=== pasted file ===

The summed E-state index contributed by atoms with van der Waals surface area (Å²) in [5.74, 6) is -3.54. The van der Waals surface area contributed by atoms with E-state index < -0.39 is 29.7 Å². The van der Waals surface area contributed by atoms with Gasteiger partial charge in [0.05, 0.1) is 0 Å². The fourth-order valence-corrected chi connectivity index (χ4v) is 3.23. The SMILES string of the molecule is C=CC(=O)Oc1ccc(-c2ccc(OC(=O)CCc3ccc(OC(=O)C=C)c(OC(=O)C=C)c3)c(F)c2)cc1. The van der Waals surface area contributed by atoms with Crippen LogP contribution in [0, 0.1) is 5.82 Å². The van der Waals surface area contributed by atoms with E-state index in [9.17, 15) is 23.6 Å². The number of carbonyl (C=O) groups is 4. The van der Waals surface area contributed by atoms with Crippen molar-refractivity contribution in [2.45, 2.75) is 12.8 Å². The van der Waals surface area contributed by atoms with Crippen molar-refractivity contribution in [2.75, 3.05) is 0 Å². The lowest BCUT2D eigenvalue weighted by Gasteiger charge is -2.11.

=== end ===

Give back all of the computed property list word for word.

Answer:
The summed E-state index contributed by atoms with van der Waals surface area (Å²) in [5.74, 6) is -3.54. The van der Waals surface area contributed by atoms with E-state index < -0.39 is 29.7 Å². The van der Waals surface area contributed by atoms with Gasteiger partial charge in [0.05, 0.1) is 0 Å². The fourth-order valence-corrected chi connectivity index (χ4v) is 3.23. The SMILES string of the molecule is C=CC(=O)Oc1ccc(-c2ccc(OC(=O)CCc3ccc(OC(=O)C=C)c(OC(=O)C=C)c3)c(F)c2)cc1. The van der Waals surface area contributed by atoms with Crippen LogP contribution in [0, 0.1) is 5.82 Å². The van der Waals surface area contributed by atoms with E-state index in [9.17, 15) is 23.6 Å². The number of carbonyl (C=O) groups is 4. The van der Waals surface area contributed by atoms with Crippen molar-refractivity contribution in [2.45, 2.75) is 12.8 Å². The van der Waals surface area contributed by atoms with Crippen molar-refractivity contribution in [2.75, 3.05) is 0 Å². The lowest BCUT2D eigenvalue weighted by Gasteiger charge is -2.11.